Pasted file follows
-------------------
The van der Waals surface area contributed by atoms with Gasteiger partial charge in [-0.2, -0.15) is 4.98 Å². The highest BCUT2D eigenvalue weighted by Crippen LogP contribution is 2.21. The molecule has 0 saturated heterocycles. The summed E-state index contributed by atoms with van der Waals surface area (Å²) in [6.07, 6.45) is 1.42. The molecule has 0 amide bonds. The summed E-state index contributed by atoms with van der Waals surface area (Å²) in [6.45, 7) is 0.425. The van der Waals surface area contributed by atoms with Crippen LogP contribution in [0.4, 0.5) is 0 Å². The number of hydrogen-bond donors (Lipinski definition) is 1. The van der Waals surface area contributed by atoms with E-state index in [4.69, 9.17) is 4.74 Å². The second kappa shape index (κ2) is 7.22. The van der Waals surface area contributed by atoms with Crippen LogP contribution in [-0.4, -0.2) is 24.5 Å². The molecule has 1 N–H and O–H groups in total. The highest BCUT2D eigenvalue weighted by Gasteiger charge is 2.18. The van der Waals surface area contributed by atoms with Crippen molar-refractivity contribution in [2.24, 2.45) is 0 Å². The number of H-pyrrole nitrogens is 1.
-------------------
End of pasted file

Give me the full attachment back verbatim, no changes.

The van der Waals surface area contributed by atoms with Gasteiger partial charge in [-0.2, -0.15) is 4.98 Å². The highest BCUT2D eigenvalue weighted by Crippen LogP contribution is 2.21. The molecule has 0 saturated heterocycles. The summed E-state index contributed by atoms with van der Waals surface area (Å²) in [6.07, 6.45) is 1.42. The molecule has 0 amide bonds. The summed E-state index contributed by atoms with van der Waals surface area (Å²) in [6.45, 7) is 0.425. The van der Waals surface area contributed by atoms with Crippen LogP contribution in [0.4, 0.5) is 0 Å². The number of hydrogen-bond donors (Lipinski definition) is 1. The van der Waals surface area contributed by atoms with E-state index in [4.69, 9.17) is 4.74 Å². The second kappa shape index (κ2) is 7.22. The van der Waals surface area contributed by atoms with Crippen LogP contribution in [-0.4, -0.2) is 24.5 Å². The molecule has 1 N–H and O–H groups in total. The highest BCUT2D eigenvalue weighted by Gasteiger charge is 2.18. The van der Waals surface area contributed by atoms with Crippen molar-refractivity contribution in [2.24, 2.45) is 0 Å². The number of H-pyrrole nitrogens is 1.